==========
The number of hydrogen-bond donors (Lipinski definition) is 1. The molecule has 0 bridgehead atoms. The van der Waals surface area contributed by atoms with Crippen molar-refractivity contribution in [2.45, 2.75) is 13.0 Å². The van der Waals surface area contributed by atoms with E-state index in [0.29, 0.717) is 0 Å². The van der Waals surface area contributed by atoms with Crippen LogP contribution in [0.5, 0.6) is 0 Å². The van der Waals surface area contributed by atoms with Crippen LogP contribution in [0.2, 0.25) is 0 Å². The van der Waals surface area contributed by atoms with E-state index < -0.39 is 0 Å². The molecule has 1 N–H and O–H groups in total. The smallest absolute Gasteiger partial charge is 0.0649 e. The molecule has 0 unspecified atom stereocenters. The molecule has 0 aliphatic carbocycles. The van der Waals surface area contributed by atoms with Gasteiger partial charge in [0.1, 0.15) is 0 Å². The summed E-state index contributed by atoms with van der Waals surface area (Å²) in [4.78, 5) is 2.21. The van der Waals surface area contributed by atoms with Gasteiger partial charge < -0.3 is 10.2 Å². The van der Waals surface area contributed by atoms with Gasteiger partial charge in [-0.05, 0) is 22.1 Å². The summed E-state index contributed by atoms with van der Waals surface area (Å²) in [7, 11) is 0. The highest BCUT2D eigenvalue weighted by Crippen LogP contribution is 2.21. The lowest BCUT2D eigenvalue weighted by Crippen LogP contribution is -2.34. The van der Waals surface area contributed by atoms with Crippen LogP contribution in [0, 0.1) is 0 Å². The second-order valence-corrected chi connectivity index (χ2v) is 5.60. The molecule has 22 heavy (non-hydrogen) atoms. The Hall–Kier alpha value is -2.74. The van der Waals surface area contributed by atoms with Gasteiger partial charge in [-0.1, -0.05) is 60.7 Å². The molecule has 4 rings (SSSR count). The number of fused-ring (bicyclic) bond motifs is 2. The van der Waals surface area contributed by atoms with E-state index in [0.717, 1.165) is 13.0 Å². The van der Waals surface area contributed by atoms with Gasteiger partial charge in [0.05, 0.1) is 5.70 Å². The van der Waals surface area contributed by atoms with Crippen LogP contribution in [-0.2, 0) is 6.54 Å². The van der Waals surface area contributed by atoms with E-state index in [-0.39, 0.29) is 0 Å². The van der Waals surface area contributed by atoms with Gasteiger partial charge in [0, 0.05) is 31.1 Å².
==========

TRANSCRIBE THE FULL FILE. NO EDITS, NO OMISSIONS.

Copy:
The number of hydrogen-bond donors (Lipinski definition) is 1. The molecule has 0 bridgehead atoms. The van der Waals surface area contributed by atoms with Crippen molar-refractivity contribution in [2.45, 2.75) is 13.0 Å². The van der Waals surface area contributed by atoms with E-state index in [0.29, 0.717) is 0 Å². The van der Waals surface area contributed by atoms with Crippen LogP contribution in [0.5, 0.6) is 0 Å². The van der Waals surface area contributed by atoms with Crippen LogP contribution in [0.2, 0.25) is 0 Å². The van der Waals surface area contributed by atoms with E-state index < -0.39 is 0 Å². The molecule has 1 N–H and O–H groups in total. The smallest absolute Gasteiger partial charge is 0.0649 e. The molecule has 0 unspecified atom stereocenters. The molecule has 0 aliphatic carbocycles. The van der Waals surface area contributed by atoms with Gasteiger partial charge in [0.1, 0.15) is 0 Å². The summed E-state index contributed by atoms with van der Waals surface area (Å²) in [4.78, 5) is 2.21. The van der Waals surface area contributed by atoms with Gasteiger partial charge < -0.3 is 10.2 Å². The van der Waals surface area contributed by atoms with Gasteiger partial charge in [-0.05, 0) is 22.1 Å². The summed E-state index contributed by atoms with van der Waals surface area (Å²) in [7, 11) is 0. The highest BCUT2D eigenvalue weighted by Crippen LogP contribution is 2.21. The lowest BCUT2D eigenvalue weighted by Crippen LogP contribution is -2.34. The van der Waals surface area contributed by atoms with Crippen LogP contribution in [0, 0.1) is 0 Å². The second-order valence-corrected chi connectivity index (χ2v) is 5.60. The molecule has 22 heavy (non-hydrogen) atoms. The Hall–Kier alpha value is -2.74. The van der Waals surface area contributed by atoms with Gasteiger partial charge in [-0.1, -0.05) is 60.7 Å². The molecule has 4 rings (SSSR count). The number of fused-ring (bicyclic) bond motifs is 2. The van der Waals surface area contributed by atoms with E-state index in [0.717, 1.165) is 13.0 Å². The van der Waals surface area contributed by atoms with Gasteiger partial charge in [0.05, 0.1) is 5.70 Å². The van der Waals surface area contributed by atoms with Crippen LogP contribution in [-0.2, 0) is 6.54 Å². The van der Waals surface area contributed by atoms with E-state index in [-0.39, 0.29) is 0 Å². The van der Waals surface area contributed by atoms with Gasteiger partial charge in [0, 0.05) is 31.1 Å².